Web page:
Entertainment

Victoria Rowell Miniseries Tackles Opioid Crisis

A wealthy family at the height of success gets a dose of reality when they learn their college-age daughter has been abusing opioids for several years. That is the storyline for “Jacqueline and Jilly” a new six-episode miniseries airing on the Urban Movie Network (UMN).

Famed actress Victoria Rowell co-wrote and directed the miniseries about what is being called an “accidental addiction.” The first episode of the series was screened at the Lincoln Theatre and hosted by UMC, Days Ferry Productions, and the DC Office of Cable Television, Film, Music and Entertainment (OCTFME).

“I felt it was important to shed light not only on Black families, but on all families,” said Rowell, founder of Days Ferry Productions, the company that produced the miniseries. “Addiction does not discriminate.”

Rowell and actor Richard Brooks portray Jacqueline and Magnus Mitchell, parents of Jilly Mitchell who is addicted to fentanyl and other substances. Jilly, played by Nikko Austen Smith, had a devastating horse-riding accident that resulted in severe, long-term pain. Prescription pain meds caused Jilly to become an accidental addict.

This affluent family struggles to accept Jilly’s addiction to opioids. When doctors recommend a treatment plan to the family, the resistance is led by Rowell’s character and her mother, Zillah Stewart (Daphne Maxwell Reid).

Their initial avoidance, and eventual acceptance, of the truth peels back layers of denial, as years of unaddressed family turmoil prove as difficult to address as the drug addiction.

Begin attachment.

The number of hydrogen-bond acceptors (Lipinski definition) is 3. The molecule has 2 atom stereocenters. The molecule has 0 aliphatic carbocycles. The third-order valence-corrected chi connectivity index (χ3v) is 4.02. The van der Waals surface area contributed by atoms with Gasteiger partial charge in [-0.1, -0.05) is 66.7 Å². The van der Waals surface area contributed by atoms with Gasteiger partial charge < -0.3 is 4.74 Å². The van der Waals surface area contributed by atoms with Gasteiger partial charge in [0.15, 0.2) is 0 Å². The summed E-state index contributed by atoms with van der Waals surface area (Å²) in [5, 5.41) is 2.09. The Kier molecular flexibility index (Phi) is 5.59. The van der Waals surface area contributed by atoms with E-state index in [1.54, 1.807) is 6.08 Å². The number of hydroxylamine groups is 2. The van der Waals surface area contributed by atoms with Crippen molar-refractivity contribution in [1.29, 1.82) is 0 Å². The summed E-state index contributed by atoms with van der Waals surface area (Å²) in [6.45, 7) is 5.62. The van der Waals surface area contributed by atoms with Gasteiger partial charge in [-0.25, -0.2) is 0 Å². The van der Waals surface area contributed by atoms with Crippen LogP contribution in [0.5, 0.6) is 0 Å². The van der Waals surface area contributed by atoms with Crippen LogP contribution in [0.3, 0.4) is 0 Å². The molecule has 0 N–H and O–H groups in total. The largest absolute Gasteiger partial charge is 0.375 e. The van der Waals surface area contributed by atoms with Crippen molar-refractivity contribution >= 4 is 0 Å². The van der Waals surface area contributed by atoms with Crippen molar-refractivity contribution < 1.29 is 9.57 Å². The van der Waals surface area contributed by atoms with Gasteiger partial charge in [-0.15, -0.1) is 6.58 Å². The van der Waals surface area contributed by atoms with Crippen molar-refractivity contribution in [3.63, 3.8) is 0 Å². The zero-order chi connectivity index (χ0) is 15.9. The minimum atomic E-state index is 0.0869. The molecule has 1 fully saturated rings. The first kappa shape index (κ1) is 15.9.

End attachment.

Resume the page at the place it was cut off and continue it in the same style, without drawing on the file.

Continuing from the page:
Reid spoke about how her character brought extreme tension to family dynamics while tackling the hideous drug problem.

“I am the matriarch in the series and I have my way,” Reid said. “Things need to be my way or the highway.”

As the plot unfolds, the family begins to break down decades of barriers around their feelings in order to support Jilly and to keep the family together.

“It’s great to see a story that is about family, regardless of color,” said Brooks, who is known for his roles in “Law and Order” and “Being Mary Jane.” “It also highlights how within our families we are dealing with this crisis, which is a quiet killer. Being a part of the project has opened my eyes.”

The screening allowed DC Office of the Deputy Mayor’s Health and Human Services to share information about the city’s resources to battle addiction.

“We’re doing awareness campaigns and have substance abuse treatment centers,” said Brenda Donald, deputy mayor for HHS. “It’s the toxicity of the new drugs that is making the abuse so dangerous.

Rowell said she looks forward to the miniseries stimulating discussion on the opioid abuse.

“I hope it will open up discussion,” she said. “If you see a friend or family member struggling, say something.”

“Jacqueline and Jilly” is currently airing on UMC an urban-focused subscription streaming service created by Robert Johnson, chairman of RLJ Entertainment and founder of Black Entertainment Television (BET).

Learn more about the miniseries and other UMC programs at www.umc.tv.

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